Tuesday, January 13, 2009

Fast ideas, slow patents

Making products is more important than making patents. I like the way that Seth Godin put it at the end of this post about selling ideas:

"Side note: the more complicated your idea is, the better off you are patenting it. Dean Kamen made his fortune patenting wheelchairs and other devices that you and I could never hope to build. On the other hand, if your idea is simple enough to dream up in a week, the only way you're going to protect it is to build it, fast and well."
Patents are important and have a place in product development, but actually making something important has a far bigger impact on the world. Important does not have to be big or complicated – important solves problems (even small ones) and improves our lives.

In my line of work the whole issue of patents, idea protection and non–disclosure often arises. Protecting an idea in the early conceptual phase is crucially important. At this point anyone that can get hold of the idea has an equal chance of getting an actual product to market – that is why all my communications with clients and potential clients are considered confidential.

There are some problems with trying too hard to protect your idea,
  1. It may not be worth protecting

    Many ideas are not patentable, as prior art already exists. Non–patentable ideas still have value – great beats good, remarkable beats mediocre. Improving on existing products, or turning old ideas into real products are important functions which need to happen continuously.

  2. It slows things down

    While you are busy building a legal fortress around your idea other people are busy building working versions of theirs. Having a market share and being ahead of everyone else may matter more than having the legal rights to an idea which has passed its sell by date.

  3. Your idea is out there

    When you patent something it becomes public – everyone knows what you are doing. Competitors may be able to do something innovative with your ideas sooner than you can.

  4. It might not work

    It is possible to design around patents. If your competitors can come up with their own innovative ways to compete in the same market then your patent may not win you much in the long run. You can still compete, you can still be the best, but what you do keeps you ahead, not a legal document.

  5. You have to be able to enforce it

    Regardless of what legal protection you have you still need to be able to enforce it. That means legal fees – can your afford to pay for your protection? It is certainly necessary in some cases, but which would you rather do: fight legal battles or make things that matter?

So if legal protection is not all that it is made out to be, what do you do then? Keep it secret and get your idea onto the market. Develop it into a great product, stay ahead of your competitors and keep innovating. Make sure your great ideas see the light of day – avoid letting them get bogged down in legal paperwork.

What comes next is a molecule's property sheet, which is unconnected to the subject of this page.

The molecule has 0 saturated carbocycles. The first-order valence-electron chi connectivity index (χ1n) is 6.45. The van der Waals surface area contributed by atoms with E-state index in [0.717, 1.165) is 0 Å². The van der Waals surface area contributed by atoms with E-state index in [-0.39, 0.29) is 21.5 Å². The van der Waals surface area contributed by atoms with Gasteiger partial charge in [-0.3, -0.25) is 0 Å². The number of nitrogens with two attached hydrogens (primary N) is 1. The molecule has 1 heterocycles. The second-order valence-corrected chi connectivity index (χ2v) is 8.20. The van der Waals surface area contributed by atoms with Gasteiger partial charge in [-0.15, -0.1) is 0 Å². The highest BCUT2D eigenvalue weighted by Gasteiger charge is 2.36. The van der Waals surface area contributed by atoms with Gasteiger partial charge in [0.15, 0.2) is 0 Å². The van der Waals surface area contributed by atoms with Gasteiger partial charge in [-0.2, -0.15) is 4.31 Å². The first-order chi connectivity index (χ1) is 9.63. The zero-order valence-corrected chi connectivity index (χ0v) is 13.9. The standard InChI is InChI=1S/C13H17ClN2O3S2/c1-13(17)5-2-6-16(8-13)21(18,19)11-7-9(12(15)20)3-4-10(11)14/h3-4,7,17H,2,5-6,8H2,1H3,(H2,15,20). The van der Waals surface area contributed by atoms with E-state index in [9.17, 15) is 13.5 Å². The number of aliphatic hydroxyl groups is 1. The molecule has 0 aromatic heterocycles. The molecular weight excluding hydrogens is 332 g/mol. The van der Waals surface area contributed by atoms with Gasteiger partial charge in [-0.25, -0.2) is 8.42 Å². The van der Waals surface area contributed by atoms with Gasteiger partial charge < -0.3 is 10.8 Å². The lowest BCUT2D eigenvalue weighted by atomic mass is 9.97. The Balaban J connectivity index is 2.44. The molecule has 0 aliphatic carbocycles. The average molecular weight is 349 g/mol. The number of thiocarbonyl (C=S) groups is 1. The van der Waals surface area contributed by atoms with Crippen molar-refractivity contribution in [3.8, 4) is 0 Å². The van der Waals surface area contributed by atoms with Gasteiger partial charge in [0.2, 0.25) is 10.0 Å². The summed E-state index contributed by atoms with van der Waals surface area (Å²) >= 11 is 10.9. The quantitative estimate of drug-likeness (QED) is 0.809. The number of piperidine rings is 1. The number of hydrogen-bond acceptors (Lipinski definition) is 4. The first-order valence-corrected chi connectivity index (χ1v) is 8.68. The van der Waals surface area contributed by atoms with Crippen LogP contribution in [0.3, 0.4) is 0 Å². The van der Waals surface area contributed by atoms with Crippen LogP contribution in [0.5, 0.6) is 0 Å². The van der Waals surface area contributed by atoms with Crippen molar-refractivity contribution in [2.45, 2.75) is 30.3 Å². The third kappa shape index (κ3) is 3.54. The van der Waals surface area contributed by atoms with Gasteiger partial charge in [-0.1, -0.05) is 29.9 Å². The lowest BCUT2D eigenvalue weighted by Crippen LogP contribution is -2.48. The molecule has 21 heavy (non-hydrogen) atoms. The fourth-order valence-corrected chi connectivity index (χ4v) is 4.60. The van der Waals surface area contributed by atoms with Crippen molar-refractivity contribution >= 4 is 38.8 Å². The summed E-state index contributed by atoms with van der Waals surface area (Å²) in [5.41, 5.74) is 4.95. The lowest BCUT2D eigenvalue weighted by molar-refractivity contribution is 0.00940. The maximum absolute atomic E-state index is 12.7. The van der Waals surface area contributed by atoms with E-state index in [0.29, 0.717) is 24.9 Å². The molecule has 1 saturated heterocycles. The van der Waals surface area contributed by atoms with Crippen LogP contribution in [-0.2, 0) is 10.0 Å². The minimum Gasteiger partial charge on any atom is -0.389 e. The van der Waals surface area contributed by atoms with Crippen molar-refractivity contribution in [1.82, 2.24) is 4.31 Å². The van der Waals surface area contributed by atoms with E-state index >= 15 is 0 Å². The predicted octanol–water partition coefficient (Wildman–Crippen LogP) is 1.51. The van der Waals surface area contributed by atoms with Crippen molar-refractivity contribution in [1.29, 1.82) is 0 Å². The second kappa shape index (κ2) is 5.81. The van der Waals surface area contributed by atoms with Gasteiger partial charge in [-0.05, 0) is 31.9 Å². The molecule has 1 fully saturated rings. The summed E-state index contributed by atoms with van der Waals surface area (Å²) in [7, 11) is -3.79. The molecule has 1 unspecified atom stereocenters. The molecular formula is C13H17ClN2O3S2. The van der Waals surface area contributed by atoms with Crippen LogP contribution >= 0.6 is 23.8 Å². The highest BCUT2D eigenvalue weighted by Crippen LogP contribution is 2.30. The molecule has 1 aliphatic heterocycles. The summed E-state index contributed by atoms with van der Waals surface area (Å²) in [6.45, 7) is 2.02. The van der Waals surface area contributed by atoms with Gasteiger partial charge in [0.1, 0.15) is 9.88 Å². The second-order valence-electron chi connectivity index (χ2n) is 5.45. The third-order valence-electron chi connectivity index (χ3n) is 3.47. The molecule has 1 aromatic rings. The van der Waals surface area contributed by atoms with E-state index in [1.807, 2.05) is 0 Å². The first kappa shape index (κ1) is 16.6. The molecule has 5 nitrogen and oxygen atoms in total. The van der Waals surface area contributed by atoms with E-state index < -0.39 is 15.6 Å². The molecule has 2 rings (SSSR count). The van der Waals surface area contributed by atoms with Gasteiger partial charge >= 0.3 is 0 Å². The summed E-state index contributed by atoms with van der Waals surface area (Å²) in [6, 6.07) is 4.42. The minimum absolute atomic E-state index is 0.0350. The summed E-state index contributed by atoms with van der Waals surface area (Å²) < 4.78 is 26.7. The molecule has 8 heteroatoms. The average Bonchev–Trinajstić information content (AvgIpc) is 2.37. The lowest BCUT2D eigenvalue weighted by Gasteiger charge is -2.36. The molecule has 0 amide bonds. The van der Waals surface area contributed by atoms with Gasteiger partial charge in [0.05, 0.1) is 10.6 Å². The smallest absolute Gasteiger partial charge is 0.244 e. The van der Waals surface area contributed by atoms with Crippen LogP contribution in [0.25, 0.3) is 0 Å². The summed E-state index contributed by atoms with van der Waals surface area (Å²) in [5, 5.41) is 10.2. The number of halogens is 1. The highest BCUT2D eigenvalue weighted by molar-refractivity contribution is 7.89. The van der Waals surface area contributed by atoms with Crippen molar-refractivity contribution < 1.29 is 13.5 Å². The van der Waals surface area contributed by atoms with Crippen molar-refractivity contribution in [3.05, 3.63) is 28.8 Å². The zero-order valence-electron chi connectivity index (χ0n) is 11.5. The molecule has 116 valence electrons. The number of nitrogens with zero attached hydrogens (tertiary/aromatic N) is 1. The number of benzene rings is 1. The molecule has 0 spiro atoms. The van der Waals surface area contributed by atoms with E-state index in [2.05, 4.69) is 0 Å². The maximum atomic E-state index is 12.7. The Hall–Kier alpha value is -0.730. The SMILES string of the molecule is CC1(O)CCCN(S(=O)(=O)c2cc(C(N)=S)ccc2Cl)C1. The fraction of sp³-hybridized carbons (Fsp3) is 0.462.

You will need to work hard, you will need to stay ahead, and yes, a competitor might just be better than you at it and there will not be any legal papers to throw at them. There is risk involved no matter how you approach it.

There are so many brilliant ideas out there. You probably already know a couple that will change your industry or the way your work. You probably read about one on a blog last week. Making those ideas real is important.

Engineer Simplicity helps companies and people develop ideas into real electronic products. I can help you move your idea from conception through to production. Contact me with your ideas – I will keep them safe and confidential.

Images courtesty of Alexandre Dulaunoy, licensed under a Creative Commons license.


Pieter said...

This is something I'm also pondering: patents. I read an interesting article in one of my 2008 IEEE Spectrums about new ideas and they mentioned that other methods to consider are copyright and trademarks (depending on the actual idea, of course). In some cases it's better to just go for copyright. There are also different cost and protection considerations.

Duncan Drennan said...

You also need to consider that the laws governing these things is a bit different in RSA compared to the USA. One significant difference is that software can be patented in the USA, while in South Africa this is not possible. Software falls under our copyright laws.

Someone pointed me towards this interesting link about avoiding patents (although I still need to read the articles).

Fluxor said...

I'm in the middle of a patent filing right now. I do it for the bonus and the recognition from management. Otherwise, I wouldn't bother given the amount of paperwork that is needed in filing a patent. It's a fairly large disincentive to do so for the regular working engineer.

The real satisfaction comes from seeing your invention work and out in the marketplace, not from filing a patent.

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